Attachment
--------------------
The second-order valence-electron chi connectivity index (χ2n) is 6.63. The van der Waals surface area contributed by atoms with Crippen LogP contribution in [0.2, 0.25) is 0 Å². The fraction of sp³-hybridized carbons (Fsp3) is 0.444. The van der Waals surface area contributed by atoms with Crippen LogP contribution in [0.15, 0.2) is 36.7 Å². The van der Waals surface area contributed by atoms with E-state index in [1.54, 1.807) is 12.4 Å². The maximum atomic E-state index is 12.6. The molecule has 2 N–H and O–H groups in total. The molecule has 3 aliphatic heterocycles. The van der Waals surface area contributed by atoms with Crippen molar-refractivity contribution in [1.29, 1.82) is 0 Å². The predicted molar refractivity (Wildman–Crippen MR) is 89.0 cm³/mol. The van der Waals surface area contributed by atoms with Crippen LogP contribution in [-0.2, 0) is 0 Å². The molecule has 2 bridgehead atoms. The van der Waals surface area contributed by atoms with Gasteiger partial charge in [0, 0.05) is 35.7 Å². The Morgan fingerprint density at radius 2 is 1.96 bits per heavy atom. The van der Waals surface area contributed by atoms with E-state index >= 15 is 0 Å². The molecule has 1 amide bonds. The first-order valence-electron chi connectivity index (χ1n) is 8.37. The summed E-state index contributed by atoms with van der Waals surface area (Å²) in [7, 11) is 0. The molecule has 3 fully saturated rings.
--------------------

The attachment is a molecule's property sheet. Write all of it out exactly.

The second-order valence-electron chi connectivity index (χ2n) is 6.63. The van der Waals surface area contributed by atoms with Crippen LogP contribution in [0.2, 0.25) is 0 Å². The fraction of sp³-hybridized carbons (Fsp3) is 0.444. The van der Waals surface area contributed by atoms with Crippen LogP contribution in [0.15, 0.2) is 36.7 Å². The van der Waals surface area contributed by atoms with E-state index in [1.54, 1.807) is 12.4 Å². The maximum atomic E-state index is 12.6. The molecule has 2 N–H and O–H groups in total. The molecule has 3 aliphatic heterocycles. The van der Waals surface area contributed by atoms with Crippen molar-refractivity contribution in [1.29, 1.82) is 0 Å². The predicted molar refractivity (Wildman–Crippen MR) is 89.0 cm³/mol. The van der Waals surface area contributed by atoms with Crippen LogP contribution in [-0.2, 0) is 0 Å². The molecule has 2 bridgehead atoms. The van der Waals surface area contributed by atoms with Gasteiger partial charge in [0, 0.05) is 35.7 Å². The Morgan fingerprint density at radius 2 is 1.96 bits per heavy atom. The van der Waals surface area contributed by atoms with E-state index >= 15 is 0 Å². The molecule has 1 amide bonds. The first-order valence-electron chi connectivity index (χ1n) is 8.37. The summed E-state index contributed by atoms with van der Waals surface area (Å²) in [7, 11) is 0. The molecule has 3 fully saturated rings.